“Making Up” The Myth Of Flawlessness : Critique To Sonam Kapoor’s Article

By Tushar Priyadarshi in Fashion & Lifestyle 30/09/2016

“THE” leading fashionista of the country, Sonam Kapoor recently wrote for a popular website about body shaming and facing her insecurities. From a dud debut in 2007 to her two recent back to back successive hits, she is all the way every way!

 

Known little for her personal life, a little more for her movies, slightly more for her outspoken behaviour, and majorly known for her bold fashion sense, Sonam Kapoor, makes heads turn with her external beauty, but claims that she was not born like this. In her recent article, she talks about growing up with flaws and how she gave undue importance to it.

 

Now in this article where she aims at busting the myth of flawlessness, it is rather painful to highlight the fact that the entire concept of flawlessness being a myth is FLAWED as far as Sonam Kapoor is concerned, and that too, without covering any of our bold statements with even a slightest touch of mascara.

 

Sonam has unintentionally confused and contradicted herself in a self-written, article that lays down her own experiences.

 

She writes that during her adolescent days, she was always worried about how she looked. “Itni lambi, itni kaali”, a relative casually let slip at a family gathering. “Shaadi kaun karega?” confirmed that her greatest insecurities were well founded. Does that strike a chord? Yes!

 

“Making Up” The Myth Of Flawlessness : Critique To Sonam Kapoor’s... | Feministaa.com

 

Also Read : Why are Indians obsessed with Fair Skin ?

 

Doesn’t India still want a “fair and lovely” bride? While we do empathize with Sonam for being another victim of India’s obsession with the fair skin, it is imperative for us to remind her about the brands she endorses.

 

She has forgotten about L’Oreal Perfect Slim Anti-Cellulite Gel Cream that promises skin which “looks refined in 4 weeks and reduces appearance on ‘orange peel’ skin”. She has forgotten about the “Kauh-lau-sal Kajal” that she is the face of.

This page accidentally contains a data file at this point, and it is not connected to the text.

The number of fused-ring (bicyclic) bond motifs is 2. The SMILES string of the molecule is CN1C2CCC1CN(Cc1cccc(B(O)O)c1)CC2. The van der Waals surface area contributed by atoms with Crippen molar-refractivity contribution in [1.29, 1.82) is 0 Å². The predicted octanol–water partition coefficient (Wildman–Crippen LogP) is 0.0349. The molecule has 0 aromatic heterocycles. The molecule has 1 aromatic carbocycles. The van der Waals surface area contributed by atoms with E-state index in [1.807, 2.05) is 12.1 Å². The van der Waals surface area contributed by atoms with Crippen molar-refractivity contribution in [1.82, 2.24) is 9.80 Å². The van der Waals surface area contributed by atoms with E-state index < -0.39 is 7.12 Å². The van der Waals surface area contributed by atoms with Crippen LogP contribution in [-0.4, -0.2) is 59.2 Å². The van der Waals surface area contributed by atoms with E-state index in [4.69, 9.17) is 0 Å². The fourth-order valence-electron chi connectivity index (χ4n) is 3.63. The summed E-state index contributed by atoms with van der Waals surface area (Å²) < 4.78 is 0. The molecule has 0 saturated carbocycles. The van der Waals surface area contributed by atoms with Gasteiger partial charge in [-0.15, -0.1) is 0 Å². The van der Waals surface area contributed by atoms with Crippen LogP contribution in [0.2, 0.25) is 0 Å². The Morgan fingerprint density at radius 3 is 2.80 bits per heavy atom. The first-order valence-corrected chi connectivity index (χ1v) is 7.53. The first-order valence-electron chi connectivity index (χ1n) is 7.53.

She has forgotten that it is this myth of flawlessness that is making her mint as much as Rs. 2.5 crore for each advertisement. That, dear readers, is a mark of abject hypocrisy.

 

Had she really had intentions of breaking the myth of flawlessness, she would have gone the ‘Kangana Ranaut’ way to refuse to endorse fairness creams. Priyanka Chopra has also openly regretted doing advertisement of fairness creams.

 

By being the face of these beauty products, she is just reaffirming that a woman needs to be a glam doll to be likeable.

 

“Making Up” The Myth Of Flawlessness : Critique To Sonam Kapoor’s... | Feministaa.com

 

Also Read : These Bollywood Actresses Defy the Stereotypical Notions of Beauty

 

She mentions being in awe of Aishwarya Rai when she went on a vacation when she was 13. She never really thought she could look like a Bollywood actress. So she is openly claiming that even her idea of “perfection” is fairness and physique. Her brand endorsements etc all prove the contradiction to her own thoughts.

 

The fact that she hates the pressure of dolling up to be likeable yet she has succumbed to the pressure of society. She has at the end of the day, morphed into any other likeable imagery of a superstar.

 

There is absolutely nothing wrong with being the face of beauty products, as it is a matter of choice. What is wrong is the fact that on one hand she is telling girls to not to give in to these unimportant virtues, and on the other hand, she herself is oiling the machinery that promotes such unworthy virtues.

 

Now I am really confused as to which side of the table Sonam is on. Probably, she is equally, if not, more confused.

 

To answer the questions that you have raised at the end of your article: I raise my hand for being called “healthy” by a relative. I raise my hand for being told how to lose weight by a friend. I raise my hand for being told to stay out of the sun so that I don’t get darker. But I also bow my head for having read your article and also keep my head held high for not giving into this hypocrisy. There is nothing wrong with what you have written. These are things that need to be said. But there is everything wrong with the hypocrisy you present.

 

We are eagerly waiting for the day you will shun all the mascara and possess a de-glam look in a film. That would be when we would see the Sonam you vouch for in your article.

 

Remember, actions speak louder than words? The only thing mythical about your article is the fact that you are trying to “break” the myth of flawlessness.

 

Tushar Priyadarshi
An engineering student who aspires to become an educationist, Tushar is a perfect blend of the arts and the sciences. He is not very good at numbers, but certainly very good with alphabets. His love for writing got him to write for the Hindustan Times. He is a Bollywood buff who dares to be different at all times.

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